I grew up south of the Quad Cities, an area that surrounds a part of the Mississippi river where it travels east and west. One side consists of towns of Iowa. The other side are towns of Illinois. My parents live on the Illinois side.
When I was teenager I often drove down to the river and spent time walking along the shore. The river is powerful. Water is powerful. When you live near a significant body of water it becomes part of you.
So, while home, I had this brilliant idea.
Friday morning before visiting my grandmother I told Ryan (my 17 year old) that I was going to take him down to the Mississippi so I could get some river water for Maggie (my 11 year old daughter) to show to her class. Many in her small country classroom have never seen the Mississippi.
Friday was very very windy and cold. The river was choppy, dangerous looking, but I had to get that water.
With water bottle in hand I begin to walk down the rocks to the river's edge.
"Mom, let me do it," Ryan says. "I don't want you to fall."
(Unfortunately I knew he was right. It is quite humbling when your children have begun to worry about you falling!)
He takes the bottle from me. I am praying he doesn't fall in. The rocks are slippery and the river is scary.
I take a couple of pictures so the kids will know that the water is really Mississippi water and not tap water.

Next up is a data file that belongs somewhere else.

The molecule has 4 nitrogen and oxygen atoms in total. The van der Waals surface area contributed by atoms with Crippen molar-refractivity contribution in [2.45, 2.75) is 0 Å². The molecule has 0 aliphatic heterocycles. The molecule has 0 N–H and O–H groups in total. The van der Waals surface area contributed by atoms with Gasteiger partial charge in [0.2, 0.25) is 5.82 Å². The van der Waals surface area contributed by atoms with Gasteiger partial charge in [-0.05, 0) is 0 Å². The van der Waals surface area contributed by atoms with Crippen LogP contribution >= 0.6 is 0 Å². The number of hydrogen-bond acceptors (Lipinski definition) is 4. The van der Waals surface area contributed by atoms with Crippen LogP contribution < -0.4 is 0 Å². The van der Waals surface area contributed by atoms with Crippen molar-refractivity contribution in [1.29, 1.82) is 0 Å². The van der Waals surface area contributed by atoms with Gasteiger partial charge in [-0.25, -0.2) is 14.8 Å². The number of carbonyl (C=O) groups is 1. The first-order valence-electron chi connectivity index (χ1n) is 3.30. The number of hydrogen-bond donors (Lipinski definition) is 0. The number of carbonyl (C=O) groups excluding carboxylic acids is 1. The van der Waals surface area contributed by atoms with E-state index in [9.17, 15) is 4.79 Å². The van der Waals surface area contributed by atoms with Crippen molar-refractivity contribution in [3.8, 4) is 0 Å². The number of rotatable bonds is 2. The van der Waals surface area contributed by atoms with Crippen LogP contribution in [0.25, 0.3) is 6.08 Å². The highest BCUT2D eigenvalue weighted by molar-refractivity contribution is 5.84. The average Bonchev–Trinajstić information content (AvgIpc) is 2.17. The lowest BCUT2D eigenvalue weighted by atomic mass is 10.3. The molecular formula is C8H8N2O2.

He gets the water and we rush to the car. The wind is biting and cold.
I can't wait to show Maggie the water. She is going to be so excited and thrilled with this. I can see her standing in front of her class proudly showing the jar of Mississippi Water.
After visiting Grandma we get back to Mom's house. Maggie, Cheyenne, Ryan and I get in the car. We're heading for the mall. As I drive I proudly hold up the bottle.
"Look Maggie. We got you some Mississippi Water to show to your class Monday."
I am beaming. She is going to think this is so cool.
There is silence.
Maybe Maggie is overcome with emotion.
Maybe she is so touched by the time it took to get this water.
I look at her in the rear view mirror. She doesn't look happy.
"Mom," she finally says. "That is weird. They'll think it's water from the sink.I'm not doing that."
I guess she really is an official pre-teen who has teenager tendencies....this too shall pass.